Planning a road trip to Rutgers to see your Big Ten team take on the Scarlet Knights? Well, you’re in luck, because I asked Ryan Dunleavy (@rydunleavy), of Gannett New Jersey, to compile the perfect tour guide for visiting fans. See his full tour guide in this post.
Best Place(s) To Eat: New Jersey knows how to eat. Rutgers is best known for its dozens of variations on the Fat Sandwich served at the “Grease Trucks” – food trucks parked in spots scattered around campus. The original Fat Darrell – chicken fingers, mozzarella sticks, French fries, lettuce, tomato and marinara sauce on a sub roll – was named Best Sandwich in the country by Maxim in 2004 and featured on Travel Channel’s Man vs. Food. Those looking for slightly upgraded accommodations – like table service – should visit Stuff Yer Face, which offers 35 different kinds of Stromboli on its pub fare menu and more than 100 different bottles of beer from around the world. Iron Chef Mario Batali got his start as a dishwasher at the place encouraging passersby to “Enjoy a boli and a beer.” Polish off the meal with a scoop of Dexter Freebish ice cream – named after the pop band – at nearby Thomas Sweet.
Best Traditions: Two hours before kickoff of home football games, Rutgers players and coaches file off buses and march down the Class of ’56 Scarlet Walk as the band plays and the fans cheer. The walk takes the current Scarlet Knights past the “First Scarlet Knight” – a statue commemorating the first college football game – and into High Point Solutions Stadium, where they look to “Chop” down the opponent. The program credo for fighting through adversity, invented by former coach Greg Schiano, takes tangible form when a designated Rutgers player runs out of the pregame tunnel carrying an ax. The ritual used to include slamming the ax into a stump on the sidelines but the continuation got cut down after just a few years.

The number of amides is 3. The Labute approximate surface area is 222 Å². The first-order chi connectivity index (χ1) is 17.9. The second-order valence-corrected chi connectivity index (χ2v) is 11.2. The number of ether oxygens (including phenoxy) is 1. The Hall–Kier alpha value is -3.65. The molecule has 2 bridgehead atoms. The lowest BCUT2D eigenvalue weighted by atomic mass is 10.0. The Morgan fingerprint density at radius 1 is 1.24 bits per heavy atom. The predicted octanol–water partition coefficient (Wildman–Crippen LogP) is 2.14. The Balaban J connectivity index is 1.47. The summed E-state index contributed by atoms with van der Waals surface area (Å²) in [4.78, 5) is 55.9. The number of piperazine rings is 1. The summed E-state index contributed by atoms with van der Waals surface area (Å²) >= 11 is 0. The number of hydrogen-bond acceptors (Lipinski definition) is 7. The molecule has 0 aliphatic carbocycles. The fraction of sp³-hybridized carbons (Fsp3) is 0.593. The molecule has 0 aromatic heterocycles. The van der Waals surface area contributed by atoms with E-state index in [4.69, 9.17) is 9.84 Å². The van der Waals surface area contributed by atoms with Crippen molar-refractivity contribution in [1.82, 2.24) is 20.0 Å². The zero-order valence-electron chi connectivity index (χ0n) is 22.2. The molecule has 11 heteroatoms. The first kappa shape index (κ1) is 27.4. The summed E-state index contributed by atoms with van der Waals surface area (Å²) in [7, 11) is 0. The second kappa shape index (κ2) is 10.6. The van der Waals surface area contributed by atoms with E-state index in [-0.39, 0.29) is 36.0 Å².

Famous Landmark: How is it that a paved blacktop parking lot behind the College Avenue Gymnasium and across from Skinny Vinnie’s pizzeria is a must-see landmark? Well, Lot #30, at the corner of Sicard St. and Senior St., is the site of the first college football game, held at 3 p.m. Nov. 6, 1869, between victorious Rutgers and Princeton in front of about 100 spectators. Hundreds of people cut through the lot every day unaware of its place in sports history, though a plaque with photos of Rutgers’ players commemorating the first game hangs inside the gym used mainly by volleyball and wrestling these days. Just don’t park in the lot for too long as Rutgers is almost as famous for its enthusiasm toward distributing parking tickets.
Celebrity Most Likely To Be Seen: From the early 2000s until his death in June 2013, Emmy Award-winning star of The Sopranos James Gandolfini was a regular at his alma mater’s football games, mixing it up with the general crowd at the top of Section 102 or 103 in High Point Solutions Stadium. The torch for biggest celebrity has been passed to straight-talking 2016 Republican presidential prospect and New Jersey Governor Chris Christie, who grew up about 45 minutes away from campus but studied at the University of Delaware. Christie attended a couple of football games last season and isn’t to blame for gameday traffic on the John A. Lynch, Sr. Memorial Bridge above the Raritan River. At least not yet.
Myths and legends: If a trip to Rutgers is meant to woo a significant other, stop by the Passion Puddle on the Cook/Douglas campus. Legend has it that if a couple in love walks around the body of water three times then they will get engaged. If a scare is on the agenda, the eighth-oldest college in the nation has plenty of old property to haunt. Ghost sightings have been are reported at the Jameson dormitory, the Little Theater and on the original six-building Old Queens campus. Namesake Colonel Henry Rutgers is said to be a friendly ghost, while the Grey Lady lurks in the bell tower. The bell, a gift from the colonel in 1826, is rung annually at graduation, at the new student convocation and on Rutgers Day but otherwise is reserved for significant achievements or commemorations. It was last rung for the women’s basketball WNIT title in April.